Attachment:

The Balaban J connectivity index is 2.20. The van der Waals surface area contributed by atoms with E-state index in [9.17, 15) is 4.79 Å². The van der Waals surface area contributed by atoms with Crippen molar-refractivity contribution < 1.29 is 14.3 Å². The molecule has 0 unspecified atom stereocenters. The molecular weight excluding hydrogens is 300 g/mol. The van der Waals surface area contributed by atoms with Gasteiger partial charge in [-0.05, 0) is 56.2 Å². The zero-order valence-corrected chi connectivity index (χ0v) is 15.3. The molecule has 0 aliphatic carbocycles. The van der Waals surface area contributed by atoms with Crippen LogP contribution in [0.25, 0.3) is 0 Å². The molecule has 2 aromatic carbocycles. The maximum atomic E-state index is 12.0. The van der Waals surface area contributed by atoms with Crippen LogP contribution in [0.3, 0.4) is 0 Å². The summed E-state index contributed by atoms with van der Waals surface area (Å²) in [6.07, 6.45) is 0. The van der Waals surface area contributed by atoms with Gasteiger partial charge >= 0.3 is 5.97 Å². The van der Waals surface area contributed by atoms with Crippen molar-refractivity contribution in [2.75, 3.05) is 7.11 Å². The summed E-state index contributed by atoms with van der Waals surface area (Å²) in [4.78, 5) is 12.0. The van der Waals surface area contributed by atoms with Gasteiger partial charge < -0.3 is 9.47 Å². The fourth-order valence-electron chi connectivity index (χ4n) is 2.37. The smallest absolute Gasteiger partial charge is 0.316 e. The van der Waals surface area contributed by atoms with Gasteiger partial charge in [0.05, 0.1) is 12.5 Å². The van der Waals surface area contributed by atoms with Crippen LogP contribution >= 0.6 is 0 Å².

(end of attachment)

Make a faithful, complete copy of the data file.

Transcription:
The Balaban J connectivity index is 2.20. The van der Waals surface area contributed by atoms with E-state index in [9.17, 15) is 4.79 Å². The van der Waals surface area contributed by atoms with Crippen molar-refractivity contribution < 1.29 is 14.3 Å². The molecule has 0 unspecified atom stereocenters. The molecular weight excluding hydrogens is 300 g/mol. The van der Waals surface area contributed by atoms with Gasteiger partial charge in [-0.05, 0) is 56.2 Å². The zero-order valence-corrected chi connectivity index (χ0v) is 15.3. The molecule has 0 aliphatic carbocycles. The van der Waals surface area contributed by atoms with Crippen LogP contribution in [0.25, 0.3) is 0 Å². The molecule has 2 aromatic carbocycles. The maximum atomic E-state index is 12.0. The van der Waals surface area contributed by atoms with Crippen LogP contribution in [0.3, 0.4) is 0 Å². The summed E-state index contributed by atoms with van der Waals surface area (Å²) in [6.07, 6.45) is 0. The van der Waals surface area contributed by atoms with Gasteiger partial charge >= 0.3 is 5.97 Å². The van der Waals surface area contributed by atoms with Crippen molar-refractivity contribution in [2.75, 3.05) is 7.11 Å². The summed E-state index contributed by atoms with van der Waals surface area (Å²) in [4.78, 5) is 12.0. The van der Waals surface area contributed by atoms with Gasteiger partial charge < -0.3 is 9.47 Å². The fourth-order valence-electron chi connectivity index (χ4n) is 2.37. The smallest absolute Gasteiger partial charge is 0.316 e. The van der Waals surface area contributed by atoms with Gasteiger partial charge in [0.05, 0.1) is 12.5 Å². The van der Waals surface area contributed by atoms with Crippen LogP contribution >= 0.6 is 0 Å².